The Music Tourism Market, which took a big hit due to the Covid-19 pandemic, is now rising rapidly. Music tourism refers to traveling to a destination with the specific intent of going to a concert or music festival. Hosting an event related to music is very beneficial and lucrative for the host cities as many people will support their local economy by going out to eat and sightseeing while there for the event they’re attending. Along with this, the allure of traveling to a new place commonly motivates people to attend concerts and music festivals abroad. In 2022 the Music Tourism Market was valued at 5.5 Billion USD, and the market only continues to grow; FMI predicts it will reach 11.3 Billion USD by 2032.
While live music has been a popular source of entertainment for centuries, people in this day and age are willing to go the extra mile (figuratively and literally) to reap the benefits that a live entertainment experience offers them. Many factors contribute to this increase in demand, both from a consumer and supplier point of view. For example, new efforts to better handle crowd control increased overall event capacity. Additionally, the growth of the travel and tourism industries go hand in hand; many people who love live entertainment also love to travel and vice versa, so when an improvement in one, in turn, helps the other. Going to concerts and traveling were previously heavily restricted due to Covid-19. Thus, consumers' willingness to pay for these industries post-pandemic has increased dramatically. Along with this, social media has also played a vital role in this demand increase. Many influencers and bloggers prefer to travel to music festivals and concerts to provide popular content, inspiring their viewers to attend similar events. In response, international and domestic companies offer various transportation services, making these events more accessible to people of different economic brackets.
A prime example of a festival that is currently boosting music tourism worldwide is Lollapalooza. Lollapalooza was created in 1991 by Perry Farrell, lead singer of Jane’s Addiction, initially as part of his farewell tour. The tour was so profitable that similar renditions continued until 1998 when it could no longer sustain itself. Then in 2005, after a few failed attempts and finding a new financial backer, Lollapalooza was revived as a destination festival in Chicago, Illinois. The festival was such a success that in a little over a decade, it expanded from a two-day festival to a four-day festival held annually in Chicago, along with adding six different locations across the globe, including Chile, Brazil, Argentina, Germany, France, and Sweden.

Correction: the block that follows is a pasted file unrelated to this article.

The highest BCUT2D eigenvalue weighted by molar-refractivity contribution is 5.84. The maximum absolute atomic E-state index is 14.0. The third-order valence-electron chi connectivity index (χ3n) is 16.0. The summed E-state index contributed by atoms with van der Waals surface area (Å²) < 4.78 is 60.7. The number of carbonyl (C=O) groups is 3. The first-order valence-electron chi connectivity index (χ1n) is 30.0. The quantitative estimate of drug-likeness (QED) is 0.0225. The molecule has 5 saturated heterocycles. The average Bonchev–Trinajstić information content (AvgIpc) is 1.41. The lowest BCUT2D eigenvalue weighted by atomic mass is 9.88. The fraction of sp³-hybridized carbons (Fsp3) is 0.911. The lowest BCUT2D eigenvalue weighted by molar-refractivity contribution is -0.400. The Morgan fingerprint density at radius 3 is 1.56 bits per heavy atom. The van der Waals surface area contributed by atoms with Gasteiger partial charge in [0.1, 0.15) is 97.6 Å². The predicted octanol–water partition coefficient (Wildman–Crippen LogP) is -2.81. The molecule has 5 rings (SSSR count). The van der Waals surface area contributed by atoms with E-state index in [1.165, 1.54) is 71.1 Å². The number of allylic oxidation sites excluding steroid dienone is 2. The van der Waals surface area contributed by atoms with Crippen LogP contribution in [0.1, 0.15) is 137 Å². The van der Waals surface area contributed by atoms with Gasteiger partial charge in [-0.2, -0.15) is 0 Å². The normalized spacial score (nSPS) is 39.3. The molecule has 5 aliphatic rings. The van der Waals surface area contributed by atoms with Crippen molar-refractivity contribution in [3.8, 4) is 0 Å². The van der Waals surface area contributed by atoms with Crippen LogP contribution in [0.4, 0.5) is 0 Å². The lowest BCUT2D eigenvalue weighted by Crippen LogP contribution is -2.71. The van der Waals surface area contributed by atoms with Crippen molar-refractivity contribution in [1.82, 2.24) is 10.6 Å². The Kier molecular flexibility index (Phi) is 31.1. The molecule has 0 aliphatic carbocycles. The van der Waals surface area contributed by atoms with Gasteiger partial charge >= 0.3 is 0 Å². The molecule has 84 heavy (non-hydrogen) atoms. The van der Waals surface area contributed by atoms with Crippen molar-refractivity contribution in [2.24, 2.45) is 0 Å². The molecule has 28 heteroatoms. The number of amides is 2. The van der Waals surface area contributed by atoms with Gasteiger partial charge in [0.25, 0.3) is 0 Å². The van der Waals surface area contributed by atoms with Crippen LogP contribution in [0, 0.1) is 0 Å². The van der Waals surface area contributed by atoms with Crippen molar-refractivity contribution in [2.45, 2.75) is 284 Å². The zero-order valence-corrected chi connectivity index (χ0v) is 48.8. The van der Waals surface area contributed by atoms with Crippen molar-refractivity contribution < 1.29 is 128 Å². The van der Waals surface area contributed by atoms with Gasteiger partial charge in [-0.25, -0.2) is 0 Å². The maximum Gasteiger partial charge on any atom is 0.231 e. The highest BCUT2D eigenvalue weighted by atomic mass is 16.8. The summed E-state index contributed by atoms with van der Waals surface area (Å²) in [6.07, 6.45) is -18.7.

The most recent international addition to Lollapalooza is a two-day event held in Mumbai, India, and it will be the first time that Lollapalooza is hosted in Asia. Traditionally, the Indian music market has been underserved by U.S. and European acts. One challenge contributing to this is that the Indian Music Market is very price sensitive; typically, concert tickets go for around 1,500 Indian rupees (about $20). Therefore, while a typical Chicago Lollapalooza ticket costs $125 for a one-day or $350 for a four-day pass, the Mumbai tickets cost 7,499 Indian rupees (about $92).
Despite this challenge, India’s music industry is very up-and-coming. In 2021 India’s recorded music market surged to $219 million, growing by 20.3%.
The Mumbai festival is co-produced by Perry Farrell, WME, and C3 Presents, as well as BookMyShow (India’s largest ticketing platform). BookMyShow previously co-promoted a U2 tour in India in December 2019, which gained significant traction, and contributed to Justin Bieber and Ed Sheeran touring in India. Over 35,000 people will attend the Mumbai festival each day, bringing a great deal of revenue into the city’s economy and setting India on the right track for its music tourism market to continue growing.